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Studies: Illinois’ fixed-tuition law drives up others’ costs

Saving for education (ThinkStock)

Saving for education (ThinkStock)

CHAMPAIGN, Ill. (AP) — Researchers say an Illinois law that locks in tuition rates for in-state students appears to have the unintended effect of driving up tuition for out-of-state students and fees for all.

The law, which took effect in 2004, guarantees that a student starting as a freshman at a state university will pay the same tuition rate for four years.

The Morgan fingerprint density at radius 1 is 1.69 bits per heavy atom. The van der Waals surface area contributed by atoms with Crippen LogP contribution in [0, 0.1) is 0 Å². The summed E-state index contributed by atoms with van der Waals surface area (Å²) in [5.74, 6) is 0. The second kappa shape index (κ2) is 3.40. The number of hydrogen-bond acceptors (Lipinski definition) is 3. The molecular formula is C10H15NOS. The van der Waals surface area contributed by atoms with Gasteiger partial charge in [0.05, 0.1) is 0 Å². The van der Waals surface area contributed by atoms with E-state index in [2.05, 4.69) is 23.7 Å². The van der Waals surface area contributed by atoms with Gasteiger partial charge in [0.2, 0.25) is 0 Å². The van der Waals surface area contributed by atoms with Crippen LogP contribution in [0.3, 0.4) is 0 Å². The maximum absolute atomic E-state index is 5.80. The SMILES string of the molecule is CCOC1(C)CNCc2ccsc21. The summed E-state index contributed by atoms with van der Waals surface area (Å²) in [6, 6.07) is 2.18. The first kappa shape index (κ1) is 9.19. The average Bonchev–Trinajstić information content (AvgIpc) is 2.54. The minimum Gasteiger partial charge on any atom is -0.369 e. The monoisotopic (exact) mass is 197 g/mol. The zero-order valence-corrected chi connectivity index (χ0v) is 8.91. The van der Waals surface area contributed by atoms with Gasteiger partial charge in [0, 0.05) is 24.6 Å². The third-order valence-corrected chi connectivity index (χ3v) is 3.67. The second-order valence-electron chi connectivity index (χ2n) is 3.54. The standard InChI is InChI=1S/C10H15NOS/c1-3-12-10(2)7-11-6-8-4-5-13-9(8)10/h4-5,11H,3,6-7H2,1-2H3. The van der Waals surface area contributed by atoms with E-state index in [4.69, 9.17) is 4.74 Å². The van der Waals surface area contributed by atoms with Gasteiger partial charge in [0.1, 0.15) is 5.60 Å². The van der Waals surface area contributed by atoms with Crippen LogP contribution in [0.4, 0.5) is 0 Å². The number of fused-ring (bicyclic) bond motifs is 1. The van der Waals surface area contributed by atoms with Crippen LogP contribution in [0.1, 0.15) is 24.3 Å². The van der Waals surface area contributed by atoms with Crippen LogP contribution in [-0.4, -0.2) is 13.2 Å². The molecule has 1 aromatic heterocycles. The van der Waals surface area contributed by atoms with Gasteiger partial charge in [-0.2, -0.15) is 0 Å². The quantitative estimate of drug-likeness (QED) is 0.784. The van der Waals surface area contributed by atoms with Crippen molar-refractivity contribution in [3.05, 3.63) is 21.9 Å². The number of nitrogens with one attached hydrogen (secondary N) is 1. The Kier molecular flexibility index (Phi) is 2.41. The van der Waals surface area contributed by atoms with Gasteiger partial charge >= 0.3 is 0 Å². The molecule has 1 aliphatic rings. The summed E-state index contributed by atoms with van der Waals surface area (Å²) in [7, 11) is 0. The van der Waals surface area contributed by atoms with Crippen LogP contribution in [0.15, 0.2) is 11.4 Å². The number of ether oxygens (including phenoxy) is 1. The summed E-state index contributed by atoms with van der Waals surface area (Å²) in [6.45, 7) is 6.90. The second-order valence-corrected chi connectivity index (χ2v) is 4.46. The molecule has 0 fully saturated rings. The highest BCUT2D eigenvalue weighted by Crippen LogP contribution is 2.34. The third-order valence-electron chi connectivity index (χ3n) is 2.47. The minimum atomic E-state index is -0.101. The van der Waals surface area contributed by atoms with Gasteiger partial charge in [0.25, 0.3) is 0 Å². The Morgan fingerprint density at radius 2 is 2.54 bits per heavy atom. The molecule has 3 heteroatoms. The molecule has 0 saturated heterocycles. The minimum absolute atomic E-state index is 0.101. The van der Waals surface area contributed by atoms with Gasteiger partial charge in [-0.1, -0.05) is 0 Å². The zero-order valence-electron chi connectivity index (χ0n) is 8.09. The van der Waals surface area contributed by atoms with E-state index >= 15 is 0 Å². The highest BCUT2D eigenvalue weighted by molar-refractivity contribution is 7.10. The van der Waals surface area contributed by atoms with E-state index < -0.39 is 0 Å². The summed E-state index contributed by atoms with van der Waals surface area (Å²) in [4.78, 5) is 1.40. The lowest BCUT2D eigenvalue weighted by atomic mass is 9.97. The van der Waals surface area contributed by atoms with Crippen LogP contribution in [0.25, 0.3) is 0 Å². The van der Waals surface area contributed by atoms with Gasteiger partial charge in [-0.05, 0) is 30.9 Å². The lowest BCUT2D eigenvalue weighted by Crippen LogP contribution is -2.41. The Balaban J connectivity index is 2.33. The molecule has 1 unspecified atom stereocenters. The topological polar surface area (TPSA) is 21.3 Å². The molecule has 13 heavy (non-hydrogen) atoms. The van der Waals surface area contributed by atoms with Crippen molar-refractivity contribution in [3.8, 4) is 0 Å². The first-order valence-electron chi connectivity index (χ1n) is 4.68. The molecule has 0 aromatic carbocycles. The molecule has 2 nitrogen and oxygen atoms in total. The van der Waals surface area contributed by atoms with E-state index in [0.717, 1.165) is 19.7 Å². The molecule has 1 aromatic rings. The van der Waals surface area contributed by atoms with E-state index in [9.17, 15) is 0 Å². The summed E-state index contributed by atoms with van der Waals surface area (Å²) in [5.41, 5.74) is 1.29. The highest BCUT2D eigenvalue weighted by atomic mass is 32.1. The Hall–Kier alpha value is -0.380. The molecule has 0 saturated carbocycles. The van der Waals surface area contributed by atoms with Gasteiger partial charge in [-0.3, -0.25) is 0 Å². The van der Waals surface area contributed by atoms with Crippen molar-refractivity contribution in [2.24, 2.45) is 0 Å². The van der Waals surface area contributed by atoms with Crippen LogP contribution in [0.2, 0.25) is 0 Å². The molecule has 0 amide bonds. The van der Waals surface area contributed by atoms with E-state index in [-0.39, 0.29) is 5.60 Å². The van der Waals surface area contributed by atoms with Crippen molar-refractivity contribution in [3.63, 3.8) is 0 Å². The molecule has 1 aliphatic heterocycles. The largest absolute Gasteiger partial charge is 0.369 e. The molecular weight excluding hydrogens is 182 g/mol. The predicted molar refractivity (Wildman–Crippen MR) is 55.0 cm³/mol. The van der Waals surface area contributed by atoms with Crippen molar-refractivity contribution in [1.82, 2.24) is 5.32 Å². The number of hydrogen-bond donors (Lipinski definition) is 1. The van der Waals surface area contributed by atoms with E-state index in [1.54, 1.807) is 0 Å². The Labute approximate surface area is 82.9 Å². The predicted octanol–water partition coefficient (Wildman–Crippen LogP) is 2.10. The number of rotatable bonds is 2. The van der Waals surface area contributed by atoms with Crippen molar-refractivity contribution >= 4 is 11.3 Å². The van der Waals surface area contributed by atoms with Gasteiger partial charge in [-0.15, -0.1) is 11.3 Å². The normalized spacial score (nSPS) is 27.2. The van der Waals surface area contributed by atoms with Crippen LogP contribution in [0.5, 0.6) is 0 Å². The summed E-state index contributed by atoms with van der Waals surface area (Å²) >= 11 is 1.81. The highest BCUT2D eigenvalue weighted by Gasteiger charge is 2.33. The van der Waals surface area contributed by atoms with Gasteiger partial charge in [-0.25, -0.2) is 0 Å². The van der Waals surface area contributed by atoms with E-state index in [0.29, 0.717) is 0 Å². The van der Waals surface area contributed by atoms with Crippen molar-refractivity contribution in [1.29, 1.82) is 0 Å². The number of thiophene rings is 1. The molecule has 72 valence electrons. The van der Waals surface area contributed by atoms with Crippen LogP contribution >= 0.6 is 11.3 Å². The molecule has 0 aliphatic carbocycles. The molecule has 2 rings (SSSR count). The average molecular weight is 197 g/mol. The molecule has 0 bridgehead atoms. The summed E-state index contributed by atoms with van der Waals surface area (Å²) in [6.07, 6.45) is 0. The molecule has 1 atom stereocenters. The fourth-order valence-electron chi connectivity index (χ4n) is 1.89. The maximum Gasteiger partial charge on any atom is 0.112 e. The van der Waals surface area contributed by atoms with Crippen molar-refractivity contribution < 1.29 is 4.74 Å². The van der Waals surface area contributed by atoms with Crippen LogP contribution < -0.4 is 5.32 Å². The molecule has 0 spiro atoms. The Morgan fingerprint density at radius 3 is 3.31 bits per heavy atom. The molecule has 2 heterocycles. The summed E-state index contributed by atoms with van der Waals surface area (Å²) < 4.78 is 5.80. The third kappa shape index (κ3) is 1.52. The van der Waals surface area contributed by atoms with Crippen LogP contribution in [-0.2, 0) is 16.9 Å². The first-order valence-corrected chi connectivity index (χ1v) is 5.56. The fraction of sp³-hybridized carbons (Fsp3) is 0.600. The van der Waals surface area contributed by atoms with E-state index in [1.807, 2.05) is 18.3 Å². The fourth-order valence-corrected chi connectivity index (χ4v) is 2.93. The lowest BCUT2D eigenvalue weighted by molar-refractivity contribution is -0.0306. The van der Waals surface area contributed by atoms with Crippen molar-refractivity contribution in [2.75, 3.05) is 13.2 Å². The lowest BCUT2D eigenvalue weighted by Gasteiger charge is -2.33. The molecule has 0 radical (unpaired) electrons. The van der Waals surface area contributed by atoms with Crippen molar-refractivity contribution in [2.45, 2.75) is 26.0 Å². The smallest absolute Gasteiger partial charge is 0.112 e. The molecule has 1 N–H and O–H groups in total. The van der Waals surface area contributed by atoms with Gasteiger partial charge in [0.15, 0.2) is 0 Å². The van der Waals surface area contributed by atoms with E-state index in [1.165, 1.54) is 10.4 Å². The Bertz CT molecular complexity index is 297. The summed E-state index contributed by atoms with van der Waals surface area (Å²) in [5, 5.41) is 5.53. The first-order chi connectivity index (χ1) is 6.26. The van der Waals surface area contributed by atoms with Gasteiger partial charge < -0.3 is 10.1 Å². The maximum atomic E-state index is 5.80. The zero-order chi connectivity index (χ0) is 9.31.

Only three other states have similar laws, Oklahoma, Texas and North Carolina.

A recent study and another published last year show that tuition and fees started to rise much faster for non-resident students at Illinois state schools when the law took effect.

University of Illinois spokesman Tom Hardy says the school would like to see the law repealed.